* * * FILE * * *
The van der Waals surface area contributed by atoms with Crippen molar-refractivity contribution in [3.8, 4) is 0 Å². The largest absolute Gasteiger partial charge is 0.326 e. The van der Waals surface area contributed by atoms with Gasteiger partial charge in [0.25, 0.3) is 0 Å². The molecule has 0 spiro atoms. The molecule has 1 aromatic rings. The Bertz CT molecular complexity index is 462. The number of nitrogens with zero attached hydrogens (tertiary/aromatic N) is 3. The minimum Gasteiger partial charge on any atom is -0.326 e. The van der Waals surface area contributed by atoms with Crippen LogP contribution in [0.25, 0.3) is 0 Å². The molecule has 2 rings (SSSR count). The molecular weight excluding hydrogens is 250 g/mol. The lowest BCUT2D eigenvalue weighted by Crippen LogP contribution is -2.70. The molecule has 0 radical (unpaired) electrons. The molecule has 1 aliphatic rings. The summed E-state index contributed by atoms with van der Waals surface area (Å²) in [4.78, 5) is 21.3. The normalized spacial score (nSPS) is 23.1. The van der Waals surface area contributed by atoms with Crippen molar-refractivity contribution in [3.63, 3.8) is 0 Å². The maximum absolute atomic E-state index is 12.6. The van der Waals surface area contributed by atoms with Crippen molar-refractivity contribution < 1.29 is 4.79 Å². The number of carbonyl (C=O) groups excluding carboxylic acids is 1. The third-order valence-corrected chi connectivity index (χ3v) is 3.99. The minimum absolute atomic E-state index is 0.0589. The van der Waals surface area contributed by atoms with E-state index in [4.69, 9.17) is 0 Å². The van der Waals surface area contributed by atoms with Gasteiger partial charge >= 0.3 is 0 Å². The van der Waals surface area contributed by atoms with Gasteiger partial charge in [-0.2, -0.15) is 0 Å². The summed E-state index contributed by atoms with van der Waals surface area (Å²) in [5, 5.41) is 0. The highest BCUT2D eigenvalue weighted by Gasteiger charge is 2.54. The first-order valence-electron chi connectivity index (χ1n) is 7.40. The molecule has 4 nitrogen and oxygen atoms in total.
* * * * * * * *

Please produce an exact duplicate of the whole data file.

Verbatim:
The van der Waals surface area contributed by atoms with Crippen molar-refractivity contribution in [3.8, 4) is 0 Å². The largest absolute Gasteiger partial charge is 0.326 e. The van der Waals surface area contributed by atoms with Gasteiger partial charge in [0.25, 0.3) is 0 Å². The molecule has 0 spiro atoms. The molecule has 1 aromatic rings. The Bertz CT molecular complexity index is 462. The number of nitrogens with zero attached hydrogens (tertiary/aromatic N) is 3. The minimum Gasteiger partial charge on any atom is -0.326 e. The van der Waals surface area contributed by atoms with Crippen LogP contribution in [0.25, 0.3) is 0 Å². The molecule has 2 rings (SSSR count). The molecular weight excluding hydrogens is 250 g/mol. The lowest BCUT2D eigenvalue weighted by Crippen LogP contribution is -2.70. The molecule has 0 radical (unpaired) electrons. The molecule has 1 aliphatic rings. The summed E-state index contributed by atoms with van der Waals surface area (Å²) in [4.78, 5) is 21.3. The normalized spacial score (nSPS) is 23.1. The van der Waals surface area contributed by atoms with Crippen molar-refractivity contribution in [3.63, 3.8) is 0 Å². The maximum absolute atomic E-state index is 12.6. The van der Waals surface area contributed by atoms with Crippen molar-refractivity contribution < 1.29 is 4.79 Å². The number of carbonyl (C=O) groups excluding carboxylic acids is 1. The third-order valence-corrected chi connectivity index (χ3v) is 3.99. The minimum absolute atomic E-state index is 0.0589. The van der Waals surface area contributed by atoms with E-state index in [4.69, 9.17) is 0 Å². The van der Waals surface area contributed by atoms with Gasteiger partial charge >= 0.3 is 0 Å². The van der Waals surface area contributed by atoms with Gasteiger partial charge in [-0.2, -0.15) is 0 Å². The summed E-state index contributed by atoms with van der Waals surface area (Å²) in [5, 5.41) is 0. The highest BCUT2D eigenvalue weighted by Gasteiger charge is 2.54. The first-order valence-electron chi connectivity index (χ1n) is 7.40. The molecule has 4 nitrogen and oxygen atoms in total.